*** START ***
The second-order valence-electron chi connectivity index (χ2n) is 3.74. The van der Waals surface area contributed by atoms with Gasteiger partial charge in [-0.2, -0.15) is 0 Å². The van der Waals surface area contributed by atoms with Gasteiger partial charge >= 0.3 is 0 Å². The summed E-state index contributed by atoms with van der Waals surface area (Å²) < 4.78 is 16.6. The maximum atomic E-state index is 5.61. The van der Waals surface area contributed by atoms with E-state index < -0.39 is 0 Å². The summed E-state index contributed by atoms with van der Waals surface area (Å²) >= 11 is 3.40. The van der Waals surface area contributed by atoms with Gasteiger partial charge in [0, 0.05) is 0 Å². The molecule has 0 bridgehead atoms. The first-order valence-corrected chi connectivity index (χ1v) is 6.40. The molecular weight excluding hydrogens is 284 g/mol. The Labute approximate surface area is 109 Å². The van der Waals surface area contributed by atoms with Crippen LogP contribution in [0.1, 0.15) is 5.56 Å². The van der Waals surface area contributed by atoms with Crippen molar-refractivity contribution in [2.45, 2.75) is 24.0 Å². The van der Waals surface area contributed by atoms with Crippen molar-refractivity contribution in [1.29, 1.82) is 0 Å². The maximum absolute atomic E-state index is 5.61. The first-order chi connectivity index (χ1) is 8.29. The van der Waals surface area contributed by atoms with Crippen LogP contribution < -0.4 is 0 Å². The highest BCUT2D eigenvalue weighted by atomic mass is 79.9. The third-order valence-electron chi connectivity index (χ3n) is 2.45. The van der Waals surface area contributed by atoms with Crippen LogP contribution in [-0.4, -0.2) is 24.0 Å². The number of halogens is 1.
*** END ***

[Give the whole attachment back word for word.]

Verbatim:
The second-order valence-electron chi connectivity index (χ2n) is 3.74. The van der Waals surface area contributed by atoms with Gasteiger partial charge in [-0.2, -0.15) is 0 Å². The van der Waals surface area contributed by atoms with Gasteiger partial charge >= 0.3 is 0 Å². The summed E-state index contributed by atoms with van der Waals surface area (Å²) < 4.78 is 16.6. The maximum atomic E-state index is 5.61. The van der Waals surface area contributed by atoms with E-state index < -0.39 is 0 Å². The summed E-state index contributed by atoms with van der Waals surface area (Å²) >= 11 is 3.40. The van der Waals surface area contributed by atoms with Gasteiger partial charge in [0, 0.05) is 0 Å². The molecule has 0 bridgehead atoms. The first-order valence-corrected chi connectivity index (χ1v) is 6.40. The molecular weight excluding hydrogens is 284 g/mol. The Labute approximate surface area is 109 Å². The van der Waals surface area contributed by atoms with Crippen LogP contribution in [0.1, 0.15) is 5.56 Å². The van der Waals surface area contributed by atoms with Crippen molar-refractivity contribution in [2.45, 2.75) is 24.0 Å². The van der Waals surface area contributed by atoms with Crippen molar-refractivity contribution in [1.29, 1.82) is 0 Å². The maximum absolute atomic E-state index is 5.61. The first-order chi connectivity index (χ1) is 8.29. The van der Waals surface area contributed by atoms with Crippen LogP contribution < -0.4 is 0 Å². The highest BCUT2D eigenvalue weighted by atomic mass is 79.9. The third-order valence-electron chi connectivity index (χ3n) is 2.45. The van der Waals surface area contributed by atoms with Crippen LogP contribution in [-0.4, -0.2) is 24.0 Å². The number of halogens is 1.